• Transform magazine
  • May 18, 2022


Get out of your own way


Brands can’t learn to be more authentic, but they can unlearn inauthentic habits. Colin Kennedy, CEO of London-based creative studio Redwood BBDO explains why being fast and unfiltered holds the key to getting real.

To rip a riff from Hamilton “Can I be real a second… tell the people how I feel a second?” This is supposed to be an article on authenticity, but the truth is articles on how to be authentic are snake oil. Authentic isn’t something you can do. It’s something you are.

Ben and Jerry are authentic activists. That’s why they can stand full square behind PR statements like “We must dismantle white supremacy.” It’s also why they recently stopped selling ice cream in the occupied Palestinian territories.

These are not marketing moves Calippo can pull.

Rhianna, meanwhile, built Fenty beauty into a billion-dollar brand by crushing every possible gap between product, ambassador and audience. Fenty is Rhianna just as Rhianna is also the target customer – the under-served women of colour pen portrait from the strat deck, albeit with a side hustle as a superstar.

Every brand could afford to get closer to the end consumer, but it’s a category error to think Rhianna then does authentic advertising. She is advertising. After all, not every CEO has 105 million followers on Instagram. In fact, most of everything you need to know about being a more authentic brand boils down to this: you are not Rhianna.

In other words, get real.

But while you can’t really learn to be yourself, you can at least learn to get out of your own way. Authenticity is fragile –the fewer hands that touch an authentic idea the more likely it is to remain true. Influencers don’t make brands authentic, brands make influencers inauthentic. The most effective thing brands can do when working with influencers is drag their talking points to the trash.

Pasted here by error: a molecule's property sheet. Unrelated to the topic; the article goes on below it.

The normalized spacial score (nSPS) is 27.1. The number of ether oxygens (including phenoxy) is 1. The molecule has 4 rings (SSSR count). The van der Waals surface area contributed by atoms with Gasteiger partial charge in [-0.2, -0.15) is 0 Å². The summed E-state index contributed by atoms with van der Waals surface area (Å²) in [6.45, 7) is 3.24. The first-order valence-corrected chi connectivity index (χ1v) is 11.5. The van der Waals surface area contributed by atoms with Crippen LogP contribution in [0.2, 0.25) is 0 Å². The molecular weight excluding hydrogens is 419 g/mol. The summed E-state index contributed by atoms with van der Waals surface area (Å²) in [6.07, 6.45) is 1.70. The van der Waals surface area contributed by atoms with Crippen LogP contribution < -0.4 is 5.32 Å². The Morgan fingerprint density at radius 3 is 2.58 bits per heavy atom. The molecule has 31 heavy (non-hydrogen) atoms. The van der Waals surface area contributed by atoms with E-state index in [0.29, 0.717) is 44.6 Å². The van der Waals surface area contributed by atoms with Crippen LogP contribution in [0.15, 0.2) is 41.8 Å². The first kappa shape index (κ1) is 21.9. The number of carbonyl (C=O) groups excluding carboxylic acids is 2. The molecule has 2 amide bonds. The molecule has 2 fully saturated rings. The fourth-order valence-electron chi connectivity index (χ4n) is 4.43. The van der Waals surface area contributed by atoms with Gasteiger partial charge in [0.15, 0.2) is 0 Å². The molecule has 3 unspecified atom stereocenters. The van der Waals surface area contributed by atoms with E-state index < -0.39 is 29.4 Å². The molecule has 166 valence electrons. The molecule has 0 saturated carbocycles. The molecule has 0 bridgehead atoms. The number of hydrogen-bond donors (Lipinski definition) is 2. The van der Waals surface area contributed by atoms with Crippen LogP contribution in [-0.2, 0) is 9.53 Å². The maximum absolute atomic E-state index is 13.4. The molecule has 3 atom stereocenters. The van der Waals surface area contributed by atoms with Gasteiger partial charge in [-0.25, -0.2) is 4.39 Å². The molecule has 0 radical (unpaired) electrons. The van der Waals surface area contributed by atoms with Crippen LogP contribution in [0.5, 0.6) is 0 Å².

The faster your brand can move, the more unfiltered your comms are, the more your authenticity can shine through. The common thread between the Vermont dairy kings and the Bajan beauty queen is that they are both lightning fast and totally unfiltered. The agency and client machinery that typically throttles authenticity is swept radically away.

How did The Washington Post amass one million followers on TikTok while a peer newspaper like The Guardian can’t crack 6K? Because @washingtonpost is a guy named Dave. And during lockdown Dave made two TikToks a day to stop himself from climbing the walls – and in so doing helped keep much of a news-junky-nation sane.

Dave’s homemade TikTok’s are, by definition, fast and unfiltered: no editorial oversight, no budget, no A/B testing and no time delay. Dave doesn’t try to be authentic and much more importantly his bosses don’t try to help him be authentic.

The best social campaigns of Tokyo 2020(1) streamed live and direct from the Olympic village – as athletes pulled back the curtain of life under quarantine. Sponsors like Samsung and Ralph Lauren had no choice but to “tag along” with this BTS content as it was injected straight into social feeds, fast and unfiltered. Turns out a fussy client and a pricey director don’t always make the work better, who knew?

To be fair – throwing talent into the mix of a brand campaign will often complicate matters but there are techniques emerging to help tell real people stories in ways that feel unfiltered but are still true to the brand. At Redwood BBDO, we borrow best practice from both premium documentaries and reality telly to create structured reality treatments that throw up real spontaneity while staying the right side of legal and compliance. We also co-create with talent at the development stage and ask clients to sign off “scriptments”. And we let branded entertainment breathe over a three-act structure that often features genuine dramatic jeopardy and runs as long as necessary.

But the truth is, production principles are secondary – unless your brand and agency mix, and can make the cultural shift to a fast and unfiltered mindset, these TV-tricks won’t help you. The machinery will get in the way. Authenticity will be lost. If you want to get real you need to get real about getting real first. You are unlikely to be as politically engaged as Ben & Jerry. You are not Rhianna. But you do already have everything you need to be every bit as authentic as they are. Just move a little faster, be a little more unfiltered, and find ways to get out of your own way.